Product sales have not been immune to the post-COVID deceleration.

Especially with customers having stocked up on supplies in response to the supply-chain difficulties of a few years ago, clients aren’t visiting at the same rates as before.

Mark Reed, CEO of Memphis Pool
Mark Reed, CEO of Memphis Pool

“We’re seeing some incremental downticks,” says Mark Reed, CEO of Memphis Pool, named for the town of its headquarters. “We attributed part of that to the last couple years of everybody stocking up. And some of it is due to internet sales and big box stores.”

To coax those numbers back up, Reed employed a short-term sales incentive strategy called a sales performance incentive fund formula, or SPIFF. Reed wanted something that could make a difference while targeting attainable goals for seasonal and permanent staff.

He identified 15 to 18 products to target. Then staff in both the retail and service/maintenance departments were given monthly sales goals for these skus, based on how the products sold last year. Once the team reaches the targeted quantity, each sale brings each staffer a small payout. The reward could be just a couple dollars for, say, every bottle of algaecide. But it holds the potential to add up.

“When I did the initial math, it appeared they could make $100 to $150 extra apiece just in a monthly bonus,” Reed says.

Choosing the products required some strategy. They couldn’t be staples (customers are going to buy those anyway), they couldn’t be big-ticket items (a spa buyer already knows they’re a spa buyer). However, the products couldn’t be completely discretionary or unnecessary. Reed targeted products whose sales had slowed down, possibly because of internet competition, so this could provide an opportunity to revive those sales. And they needed to generate relatively high margins.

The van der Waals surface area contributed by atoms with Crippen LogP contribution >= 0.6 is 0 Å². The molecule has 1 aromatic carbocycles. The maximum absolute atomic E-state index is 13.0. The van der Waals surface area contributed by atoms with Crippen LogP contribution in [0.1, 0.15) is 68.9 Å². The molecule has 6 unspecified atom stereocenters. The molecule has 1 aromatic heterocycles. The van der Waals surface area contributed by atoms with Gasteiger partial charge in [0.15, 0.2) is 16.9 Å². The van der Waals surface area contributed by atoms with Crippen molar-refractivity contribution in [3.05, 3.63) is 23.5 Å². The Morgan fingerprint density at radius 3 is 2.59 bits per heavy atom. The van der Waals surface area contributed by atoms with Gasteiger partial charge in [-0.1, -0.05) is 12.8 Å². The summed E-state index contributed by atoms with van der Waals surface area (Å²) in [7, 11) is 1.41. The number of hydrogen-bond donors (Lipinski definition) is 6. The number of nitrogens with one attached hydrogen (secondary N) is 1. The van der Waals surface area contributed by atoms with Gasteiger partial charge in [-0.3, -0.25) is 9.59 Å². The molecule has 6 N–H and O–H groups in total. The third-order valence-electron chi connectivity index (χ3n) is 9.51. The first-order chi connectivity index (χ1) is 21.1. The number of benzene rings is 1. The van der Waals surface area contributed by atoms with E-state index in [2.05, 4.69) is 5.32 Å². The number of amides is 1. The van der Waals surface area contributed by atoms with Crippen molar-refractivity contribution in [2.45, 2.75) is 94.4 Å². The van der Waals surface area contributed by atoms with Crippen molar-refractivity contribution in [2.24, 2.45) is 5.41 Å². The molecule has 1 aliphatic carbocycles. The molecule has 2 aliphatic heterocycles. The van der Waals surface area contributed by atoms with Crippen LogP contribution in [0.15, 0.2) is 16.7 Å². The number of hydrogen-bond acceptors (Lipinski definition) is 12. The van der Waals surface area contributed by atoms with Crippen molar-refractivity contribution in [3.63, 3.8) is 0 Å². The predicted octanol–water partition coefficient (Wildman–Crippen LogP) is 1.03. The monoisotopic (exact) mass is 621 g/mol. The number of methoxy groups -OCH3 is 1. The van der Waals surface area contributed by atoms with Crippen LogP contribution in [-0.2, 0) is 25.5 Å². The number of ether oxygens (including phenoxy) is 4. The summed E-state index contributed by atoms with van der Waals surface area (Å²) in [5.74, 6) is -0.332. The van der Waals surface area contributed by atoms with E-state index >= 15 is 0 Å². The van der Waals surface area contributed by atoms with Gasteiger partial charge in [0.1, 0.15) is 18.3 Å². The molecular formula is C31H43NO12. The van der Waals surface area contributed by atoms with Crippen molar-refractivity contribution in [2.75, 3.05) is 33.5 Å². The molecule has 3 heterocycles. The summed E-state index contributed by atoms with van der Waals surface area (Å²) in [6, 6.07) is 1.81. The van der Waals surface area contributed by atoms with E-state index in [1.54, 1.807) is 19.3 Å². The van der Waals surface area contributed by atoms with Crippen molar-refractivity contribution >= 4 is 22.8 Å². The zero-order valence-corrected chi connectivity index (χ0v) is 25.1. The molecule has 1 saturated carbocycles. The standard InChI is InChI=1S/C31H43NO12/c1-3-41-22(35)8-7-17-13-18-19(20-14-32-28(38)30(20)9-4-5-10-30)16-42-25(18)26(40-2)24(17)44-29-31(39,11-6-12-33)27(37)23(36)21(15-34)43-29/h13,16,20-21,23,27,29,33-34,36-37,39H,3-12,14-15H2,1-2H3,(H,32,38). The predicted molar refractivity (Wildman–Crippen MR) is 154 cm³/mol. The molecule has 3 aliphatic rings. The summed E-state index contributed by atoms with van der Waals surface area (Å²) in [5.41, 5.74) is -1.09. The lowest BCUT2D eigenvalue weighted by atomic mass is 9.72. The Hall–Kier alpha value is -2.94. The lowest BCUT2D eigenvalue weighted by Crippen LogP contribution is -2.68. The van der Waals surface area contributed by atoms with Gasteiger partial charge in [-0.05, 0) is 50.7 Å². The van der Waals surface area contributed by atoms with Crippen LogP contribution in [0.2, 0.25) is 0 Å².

“These are additional products that are advantageous, but the customer may not know exist –- things like clarifier and [filter sand cleaner]. So by suggesting them, we’re educating the customer along the way as well.

“They’re all things you need,” he added. “We’re just trying to capture that business before they buy it elsewhere or online."

He also looked for products that would prove easy to sell, even for newcomers. This was especially important, considering that Memphis Pools’ four stores employ some seasonal staff. “When you get seasonal employees, they don’t always know what to suggest, because they don’t have the experience. For them it’s easier to suggest these items and explain to the customer what that will do for them."

These products made for logical, intuitive additions to most purchases. “It’s easy to suggest: ‘We have a sale on algaecide now. You’re going to need it – the warm weather’s coming.’ It’s an easy sale without the new people feeling like they have to do a high-pressure job.”

To help the process, Reed and his team created informational sheets and QR codes for each of the products. They can be found on the shelves and at the cash register so the information can be easily accessed by clients.

Reed reports noticeable increases so far and has high hopes for the season. “When I looked at selecting the items, I estimated that, if we hit our targets ... it should give us an 8% to 10% bump in retail sales.”

And the program has shown side benefits. It provides an opportunity to further interact with customers who may have walked in with a single purpose and didn’t take time to browse. “We’re seeing our retail staff getting engaged with upselling and suggestion selling,” he says. “When somebody comes in buying one thing, we suggest another.”

It also helps service technicians to look beyond the immediate problems that need to be fixed on a particular pool. “We’re trying to get them to take a minute, look around and see other items that need to be addressed – such as pressure gauges, o-rings. If the pressure gauge isn’t working, let’s replace it while we’re there, even though we’re there to fix something else.”